I was musing about website sign up forms earlier this morning. One thing became clear - there's a relentless consistency with how we go about creating them.
See the examples above. You'll likely recognise most of them, as they're all big players on the web. Because of this, I'm not going to point the finger and say they're doing it wrong. They'll be getting thousands of user registrations per day. The numbers will say they're doing everything right.
Each example is based on the traditional sign up process. Name, email, password, throw in a slight modification or additional field, then boom - submit.
But not every sign up form has to start like this.
Sure, if there's barely any profile concept to come after registration, and an email/password combo is essentially all that's needed, then it's probably nonsensical to move away from the classic approach.
However, if you're delving into the areas of social networks and public accounts, where you'll likely want your users to enter a whole lot of profile information eventually, then maybe experiment with flipping the sign up.
Why should every sign up process begin with name > email > password?
Try beginning with a different field completely. For example, you could ask for the user's interests, their area of work, or their blog. You could even get them to search for friends first. The simple act of having one field and asking one question, then forwarding to a 'stage 2' traditional sign up form offers some variety.
You don't even need to begin with fields and text inputs. The recently launched Treehouse membership beautifully attracts readers with a simple question, “What do you want to learn today?”, and then encourages them to start the sign up journey by clicking on an area of web work.
This isn't adding difference to sign ups for the sake of being different. When it's suitable, I'd say flipping the sign up brings two key advantages…
1. Entice the reader to sign up
Although we're all used to them, name/email/password fields are boring. In order to try and make them a little more interesting, we generally fill our homepage or sign up page with details on the service/website and some fancy imagery as a 'build up' to the sign up form.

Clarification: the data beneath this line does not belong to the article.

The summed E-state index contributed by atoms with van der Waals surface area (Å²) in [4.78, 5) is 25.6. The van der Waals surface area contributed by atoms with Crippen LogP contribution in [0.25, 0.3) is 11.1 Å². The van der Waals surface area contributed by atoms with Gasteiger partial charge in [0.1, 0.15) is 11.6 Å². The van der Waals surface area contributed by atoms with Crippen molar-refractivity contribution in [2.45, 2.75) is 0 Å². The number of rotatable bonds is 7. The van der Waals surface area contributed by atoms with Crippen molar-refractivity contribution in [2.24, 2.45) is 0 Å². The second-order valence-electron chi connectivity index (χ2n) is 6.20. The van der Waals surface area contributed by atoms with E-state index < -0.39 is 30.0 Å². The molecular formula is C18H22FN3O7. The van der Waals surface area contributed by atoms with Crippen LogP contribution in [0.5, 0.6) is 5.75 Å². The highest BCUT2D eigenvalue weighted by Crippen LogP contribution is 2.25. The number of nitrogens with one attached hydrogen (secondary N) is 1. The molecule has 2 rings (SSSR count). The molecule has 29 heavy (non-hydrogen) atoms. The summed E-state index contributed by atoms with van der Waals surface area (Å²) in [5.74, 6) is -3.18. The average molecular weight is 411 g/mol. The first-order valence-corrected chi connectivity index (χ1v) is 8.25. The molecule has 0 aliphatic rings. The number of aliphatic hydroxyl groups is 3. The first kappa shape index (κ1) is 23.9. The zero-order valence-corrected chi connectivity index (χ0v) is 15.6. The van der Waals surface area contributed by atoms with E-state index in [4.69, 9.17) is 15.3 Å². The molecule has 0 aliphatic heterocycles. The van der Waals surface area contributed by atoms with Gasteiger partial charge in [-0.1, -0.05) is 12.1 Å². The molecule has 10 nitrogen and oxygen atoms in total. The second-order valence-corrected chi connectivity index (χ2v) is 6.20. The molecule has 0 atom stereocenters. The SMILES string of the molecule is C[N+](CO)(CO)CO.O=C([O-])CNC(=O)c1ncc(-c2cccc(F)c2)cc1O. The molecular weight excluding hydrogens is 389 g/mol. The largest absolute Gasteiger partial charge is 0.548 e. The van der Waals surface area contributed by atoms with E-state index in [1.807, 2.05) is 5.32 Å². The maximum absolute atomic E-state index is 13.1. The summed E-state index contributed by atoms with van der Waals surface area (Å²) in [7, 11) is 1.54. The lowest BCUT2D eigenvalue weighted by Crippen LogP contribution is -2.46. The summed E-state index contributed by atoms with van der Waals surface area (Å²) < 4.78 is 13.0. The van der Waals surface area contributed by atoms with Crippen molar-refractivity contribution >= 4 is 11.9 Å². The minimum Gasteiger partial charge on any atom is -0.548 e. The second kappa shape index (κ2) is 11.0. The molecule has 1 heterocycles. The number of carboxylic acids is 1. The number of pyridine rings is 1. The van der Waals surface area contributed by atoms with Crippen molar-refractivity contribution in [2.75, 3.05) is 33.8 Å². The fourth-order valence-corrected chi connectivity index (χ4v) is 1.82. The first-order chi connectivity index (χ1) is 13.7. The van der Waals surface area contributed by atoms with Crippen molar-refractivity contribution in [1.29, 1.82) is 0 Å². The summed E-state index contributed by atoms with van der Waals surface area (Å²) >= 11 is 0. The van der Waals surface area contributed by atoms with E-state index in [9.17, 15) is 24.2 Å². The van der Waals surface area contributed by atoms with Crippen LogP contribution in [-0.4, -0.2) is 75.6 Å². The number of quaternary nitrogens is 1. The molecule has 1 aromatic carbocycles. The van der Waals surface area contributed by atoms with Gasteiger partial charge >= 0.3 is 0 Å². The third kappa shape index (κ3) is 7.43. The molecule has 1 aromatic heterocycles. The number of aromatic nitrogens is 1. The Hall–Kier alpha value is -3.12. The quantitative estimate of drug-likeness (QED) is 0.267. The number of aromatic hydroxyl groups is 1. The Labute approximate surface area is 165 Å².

Why not share details about the website by including more interesting and relevant areas of the profile data in the sign up process?
You can't lie with a form. The information you're asking for is going to be directly relevant with the website. A quirky and interesting form and users will be quick to fill it in. See my quick example below.
2. Reduce the wasteland effect
Alright, if you see high registration figures as ultimate success, then you probably won't view this as an advantage.
But by asking for 'different from the norm' information, and probably a bit more of it in your sign up process, you'll be gaining users with a much bulkier and interesting profile. You'll also gain more genuine users, who have an honest interest in your website. As I mentioned previously, a form truly can represent what your website is all about, thus meaning the user can easily judge if they wish to sign up by the data they are asked to enter.
Less sign ups - yes. But more genuine ones.
High registration rates aren't everything, just look at Google+ and the vast wasteland of empty profile pages.
Try flipping the sign up
There's nothing wrong with traditional sign up form methods, but it's not the only option available. Try thinking outside the box. If you think flipping the process a little could work, give it a go.